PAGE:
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Merit/Worth/Significance Explained in Plain Language

I recently received an e-mail from a fellow doctoral student asking me to explain Scriven’s notion of merit/worth/significance. One part of her dissertation is around determining the value of test preparation training (e.g. MCAT/GMAT/LSAT prep courses) among language learners. One of her committee members suggested that she use M/W/S as a framework for tackling this aspect of her work. So, I wrote back to her, saying, why don’t we Skype and talk about this.

I’ve been thinking about this problem since. As an evaluator, I am reminded that one of the basic purposes in evaluation is the determination of merit/worth/significance of something. And, we typically refer to whatever we are evaluating (the ‘something’) as the evaluand. This classical definition of evaluation constitutes a part of what Scriven (1991) refers to as the logic of evaluation in a paper by the same name in the Evaluation Thesaurus. The logic of evaluation is a seminal contribution to the field as it gets at the core of what makes evaluation unique as compared to, say, research–evaluation allows us to make evaluative claims. The distinction between M/W/S and its application in evaluation is an important one, but finding accessible writing on this topic is difficult. Perhaps, m/w/s is so obvious to everyone else but me :). Hopefully not.

So… what’s merit, worth, and significance?

Merit, worth, and significance can be easily explained by reference to evaluating anapple. Say you’re at a grocery store. The decision you’ll have to make is to buy an apple. 

Merit

Merit has to do with the intrinsic properties, characteristics, or attributes of an evaluand. When buying an apple, most people would prefer an apple that is not rotten, is sweet to taste, and is not otherwise damaged or deformed. That’s typically what people would look for if the apple were to be eaten on its own. But, what if you were buying the apple to make an apple pie? Then, you may wish to buy an apple that is not sweet but  tart. So, as we can see, what we value to be desirable attributes of an object depends on other contextual factors. 

Here is another example. A car has merit if it is reliable (i.e. does not break down while you’re driving down the highway; predictable), is safe (i.e. has adequate safety features and operates as intended), and is powerful relative to its intended application (i.e. say, a commuter car vs a pick-up truck to haul construction material). Now, you may say, a car has merit only if it has an integrated air conditioning unit or a stereo system. A design-conscious person may insist that a car be visually appealing. Increasingly, drivers want good fuel consumption. Different people may hold different views of what constitutes merit. In other words, an evaluand may be evaluated against different dimensions of quality, i.e. criteria. Part of what makes evaluation  fun is surfacing the criteria that one might use to evaluate an evaluand. What’s ‘good’ to you is not necessarily ‘good’ to me. That’s why there are so many kinds of cars out there.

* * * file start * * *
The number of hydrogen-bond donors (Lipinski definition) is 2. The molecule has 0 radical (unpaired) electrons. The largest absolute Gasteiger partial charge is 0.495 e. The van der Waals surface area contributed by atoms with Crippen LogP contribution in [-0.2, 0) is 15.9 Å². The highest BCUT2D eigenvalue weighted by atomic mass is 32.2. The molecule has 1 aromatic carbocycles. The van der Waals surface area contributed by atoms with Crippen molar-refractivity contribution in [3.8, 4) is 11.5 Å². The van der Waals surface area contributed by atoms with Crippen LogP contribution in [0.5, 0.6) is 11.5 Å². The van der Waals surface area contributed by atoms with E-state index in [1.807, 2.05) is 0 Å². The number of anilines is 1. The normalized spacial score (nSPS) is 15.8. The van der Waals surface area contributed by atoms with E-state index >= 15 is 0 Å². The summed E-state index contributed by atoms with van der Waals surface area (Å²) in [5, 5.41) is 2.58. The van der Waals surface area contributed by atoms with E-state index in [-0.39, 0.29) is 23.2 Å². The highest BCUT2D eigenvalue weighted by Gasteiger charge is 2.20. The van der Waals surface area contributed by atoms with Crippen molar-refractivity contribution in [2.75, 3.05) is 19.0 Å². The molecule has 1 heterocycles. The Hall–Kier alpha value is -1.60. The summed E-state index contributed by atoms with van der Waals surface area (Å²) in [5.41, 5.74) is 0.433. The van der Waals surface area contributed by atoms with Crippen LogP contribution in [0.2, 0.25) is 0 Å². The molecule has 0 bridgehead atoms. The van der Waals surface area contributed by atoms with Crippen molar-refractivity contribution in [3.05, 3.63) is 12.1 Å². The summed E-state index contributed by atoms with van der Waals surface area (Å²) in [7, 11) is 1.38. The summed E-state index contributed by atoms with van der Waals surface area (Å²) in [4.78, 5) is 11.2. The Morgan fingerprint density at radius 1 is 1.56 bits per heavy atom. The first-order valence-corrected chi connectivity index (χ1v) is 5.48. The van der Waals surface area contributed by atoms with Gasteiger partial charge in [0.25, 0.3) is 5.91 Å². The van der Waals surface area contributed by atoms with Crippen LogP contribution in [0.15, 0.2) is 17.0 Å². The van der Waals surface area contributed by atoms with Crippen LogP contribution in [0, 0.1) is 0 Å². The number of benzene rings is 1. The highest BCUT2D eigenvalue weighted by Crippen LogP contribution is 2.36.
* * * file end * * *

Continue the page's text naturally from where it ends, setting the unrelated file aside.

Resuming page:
In a program evaluation, we typically think of a program as having merit if: 1) it does what it sets out to do, i.e. achieves its intended outcomes, and that 2) it makes a meaningful difference as a consequence to its operation.

Worth

Now, worth is a trickier concept. In everyday parlance, we might say that an apple (assuming that is ‘good’) is worth something; that ‘something’ is typically expressed in some monetary value (e.g. this apple is worth $2.00; that car is worth $24,999.) So, worth is the value of an evaluand that is expressed as an equivalence to something else. We may say… that this activity is worth ‘my time’. Whereas merit can be difficult to measure, worth is usually expressed in some more easily measurable unit.

Another way to think about worth is in a comparative situation. Let say you’re evaluating two instances of the same program: Program Breakfast-for-all at Site A and Site B. While they may both have merits, the worth of the program at Site A may be different from Site B depending on its impact on the constituents. Worth between two comparable, but different programs may also differ if one is cheaper to run (so one is worth more than the other).

Finally, significance.

Significance is the fuzziest of the three. Significance refers to the values and meanings that one ascribe to an evaluand. Typically, one can learn about the significance of something by asking questions about: What makes this evaluand special? What meaning does it hold for particular individuals?

Ask any young bride about her diamond ring. While it may not feature a big diamond (so, the ring is of limited worth), it probably holds great significance. A young college graduate may be driving a high-mileage car that is nearing the end of its service life. We might speculate that the car has limited merit (i.e. the transmission is wonky, the body is rusting, but the car is still roadworthy), and as a result is of limited worth to any body, but to the college graduate it may hold significance for his/her livelihood depends on it to get him to work everyday.